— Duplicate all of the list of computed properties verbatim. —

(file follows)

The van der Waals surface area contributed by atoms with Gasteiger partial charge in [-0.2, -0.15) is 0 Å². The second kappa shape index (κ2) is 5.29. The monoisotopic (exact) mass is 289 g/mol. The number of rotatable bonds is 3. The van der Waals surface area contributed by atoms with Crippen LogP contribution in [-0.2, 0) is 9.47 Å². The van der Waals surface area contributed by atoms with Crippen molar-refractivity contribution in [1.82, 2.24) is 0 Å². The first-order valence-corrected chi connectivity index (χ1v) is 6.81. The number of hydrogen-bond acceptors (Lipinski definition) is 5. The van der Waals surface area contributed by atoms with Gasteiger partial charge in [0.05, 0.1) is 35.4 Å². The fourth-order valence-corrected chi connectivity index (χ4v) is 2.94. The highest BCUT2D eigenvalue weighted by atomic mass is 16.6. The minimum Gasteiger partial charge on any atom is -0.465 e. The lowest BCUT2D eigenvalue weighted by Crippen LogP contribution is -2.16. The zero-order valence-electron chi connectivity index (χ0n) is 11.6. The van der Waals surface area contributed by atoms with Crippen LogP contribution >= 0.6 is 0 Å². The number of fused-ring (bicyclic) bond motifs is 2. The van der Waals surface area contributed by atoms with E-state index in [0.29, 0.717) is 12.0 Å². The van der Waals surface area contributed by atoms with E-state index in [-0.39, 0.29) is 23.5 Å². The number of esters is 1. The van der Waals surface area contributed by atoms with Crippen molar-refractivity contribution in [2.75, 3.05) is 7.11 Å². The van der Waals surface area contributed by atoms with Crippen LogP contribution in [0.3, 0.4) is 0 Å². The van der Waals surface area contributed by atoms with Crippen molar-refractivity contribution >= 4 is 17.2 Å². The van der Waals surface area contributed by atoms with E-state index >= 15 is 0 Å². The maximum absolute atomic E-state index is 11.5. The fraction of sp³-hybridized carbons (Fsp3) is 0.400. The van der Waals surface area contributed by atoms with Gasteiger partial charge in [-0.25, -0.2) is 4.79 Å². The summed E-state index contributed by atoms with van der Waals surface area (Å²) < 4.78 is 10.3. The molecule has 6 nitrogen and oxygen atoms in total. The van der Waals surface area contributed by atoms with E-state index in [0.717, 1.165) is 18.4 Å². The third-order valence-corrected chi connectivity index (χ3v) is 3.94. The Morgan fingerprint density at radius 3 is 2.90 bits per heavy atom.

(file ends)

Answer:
The van der Waals surface area contributed by atoms with Gasteiger partial charge in [-0.2, -0.15) is 0 Å². The second kappa shape index (κ2) is 5.29. The monoisotopic (exact) mass is 289 g/mol. The number of rotatable bonds is 3. The van der Waals surface area contributed by atoms with Crippen LogP contribution in [-0.2, 0) is 9.47 Å². The van der Waals surface area contributed by atoms with Crippen molar-refractivity contribution in [1.82, 2.24) is 0 Å². The first-order valence-corrected chi connectivity index (χ1v) is 6.81. The number of hydrogen-bond acceptors (Lipinski definition) is 5. The van der Waals surface area contributed by atoms with Gasteiger partial charge in [0.05, 0.1) is 35.4 Å². The fourth-order valence-corrected chi connectivity index (χ4v) is 2.94. The highest BCUT2D eigenvalue weighted by atomic mass is 16.6. The minimum Gasteiger partial charge on any atom is -0.465 e. The lowest BCUT2D eigenvalue weighted by Crippen LogP contribution is -2.16. The zero-order valence-electron chi connectivity index (χ0n) is 11.6. The van der Waals surface area contributed by atoms with Crippen LogP contribution >= 0.6 is 0 Å². The number of fused-ring (bicyclic) bond motifs is 2. The van der Waals surface area contributed by atoms with E-state index in [0.29, 0.717) is 12.0 Å². The van der Waals surface area contributed by atoms with E-state index in [-0.39, 0.29) is 23.5 Å². The number of esters is 1. The van der Waals surface area contributed by atoms with Crippen molar-refractivity contribution in [2.75, 3.05) is 7.11 Å². The van der Waals surface area contributed by atoms with Crippen LogP contribution in [0.3, 0.4) is 0 Å². The van der Waals surface area contributed by atoms with Crippen molar-refractivity contribution >= 4 is 17.2 Å². The van der Waals surface area contributed by atoms with E-state index >= 15 is 0 Å². The maximum absolute atomic E-state index is 11.5. The fraction of sp³-hybridized carbons (Fsp3) is 0.400. The van der Waals surface area contributed by atoms with Gasteiger partial charge in [-0.25, -0.2) is 4.79 Å². The summed E-state index contributed by atoms with van der Waals surface area (Å²) < 4.78 is 10.3. The molecule has 6 nitrogen and oxygen atoms in total. The van der Waals surface area contributed by atoms with E-state index in [0.717, 1.165) is 18.4 Å². The third-order valence-corrected chi connectivity index (χ3v) is 3.94. The Morgan fingerprint density at radius 3 is 2.90 bits per heavy atom.